The plot is manipulative but serviceable. It twists and turns and provides a lot of romance of a very mild sort. The book is set in the fall and winter, so Thanksgiving and Christmas figure prominently in the story line. The beautifully designed cover has a Christmas season feel to it, as it features a red trailer that looks like a Christmas present set in a field of greenery.

If a reader is looking for a positive book featuring Vietnam veterans who have lost their way but found redemption, love, and acceptance before the final curtain, this is a book for you. I warn you, though, there are a few passages and episodes that could provoke sentimental tears. That is not a bad thing.

John Wayne gets one mention in the book, but not in a good way. Nor are there any rude expressions in this book. So if you are looking for Marines who talk Marine-talk and go on and on about “ham and mother fuckers,” this not the book for you. The author’s decision to avoid such language gives the Vietnam War section a slightly generic tone.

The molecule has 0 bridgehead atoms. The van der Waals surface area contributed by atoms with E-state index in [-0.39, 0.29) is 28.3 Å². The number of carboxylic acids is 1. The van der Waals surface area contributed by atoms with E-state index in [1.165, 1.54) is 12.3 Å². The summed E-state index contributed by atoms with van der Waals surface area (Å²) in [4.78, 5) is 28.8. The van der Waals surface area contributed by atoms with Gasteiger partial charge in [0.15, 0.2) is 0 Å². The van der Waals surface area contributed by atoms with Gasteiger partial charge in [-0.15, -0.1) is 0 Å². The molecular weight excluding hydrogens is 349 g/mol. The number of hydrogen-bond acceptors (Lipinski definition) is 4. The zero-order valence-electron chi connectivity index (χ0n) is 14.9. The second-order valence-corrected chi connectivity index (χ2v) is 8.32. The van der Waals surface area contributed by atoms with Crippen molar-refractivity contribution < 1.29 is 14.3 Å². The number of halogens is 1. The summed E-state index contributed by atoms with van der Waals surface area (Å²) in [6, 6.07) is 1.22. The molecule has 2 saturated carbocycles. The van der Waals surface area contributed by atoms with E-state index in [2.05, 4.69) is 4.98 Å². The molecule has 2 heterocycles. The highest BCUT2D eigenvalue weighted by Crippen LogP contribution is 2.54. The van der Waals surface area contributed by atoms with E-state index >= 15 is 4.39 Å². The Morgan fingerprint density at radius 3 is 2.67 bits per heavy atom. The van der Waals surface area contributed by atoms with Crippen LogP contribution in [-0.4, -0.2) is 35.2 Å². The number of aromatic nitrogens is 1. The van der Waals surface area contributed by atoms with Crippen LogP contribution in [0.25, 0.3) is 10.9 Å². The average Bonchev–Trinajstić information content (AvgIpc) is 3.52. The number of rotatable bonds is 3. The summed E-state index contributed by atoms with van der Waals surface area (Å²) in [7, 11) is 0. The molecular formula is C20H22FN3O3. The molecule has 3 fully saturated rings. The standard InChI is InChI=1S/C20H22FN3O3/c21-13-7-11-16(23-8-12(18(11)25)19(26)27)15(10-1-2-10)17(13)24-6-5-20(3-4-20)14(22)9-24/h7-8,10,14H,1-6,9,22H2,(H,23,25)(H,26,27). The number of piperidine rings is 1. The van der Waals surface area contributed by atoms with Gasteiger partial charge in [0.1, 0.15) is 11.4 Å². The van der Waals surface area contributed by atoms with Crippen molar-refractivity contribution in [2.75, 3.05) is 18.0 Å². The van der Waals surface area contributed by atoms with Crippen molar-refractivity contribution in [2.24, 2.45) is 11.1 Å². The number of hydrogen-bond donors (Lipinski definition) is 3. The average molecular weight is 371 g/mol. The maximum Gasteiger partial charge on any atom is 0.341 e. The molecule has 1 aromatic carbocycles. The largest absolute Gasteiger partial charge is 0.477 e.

Also, if you are a person who is annoyed at product placement, you will have to show self-control because Panera’s, Cracker Barrel, Chili’s, Starbucks, and Benedryl get frequent mentions, as does Diet Coke.

Walsh is an assured story teller and convinces me that he knows the territory well of the trailer park world he presents in his book. It is located in North Florida, along the Suwanee River, about thirty miles east of Gainesville.

While I was reading his book, I also believed in the characters. It was not until I put the book down that I realized that most of the people we encounter in the book are much too good to be true. Sometimes it is a pleasant thing to read a book with kind, well-meaning characters in it.

I kept expecting to encounter the one bad character in the novel again, but once the hero, Aaron Miller, causes him to depart the trailer park early on, we never see him again. I found myself missing him.

The author’s website is http://danwalshbooks.com

—David Willson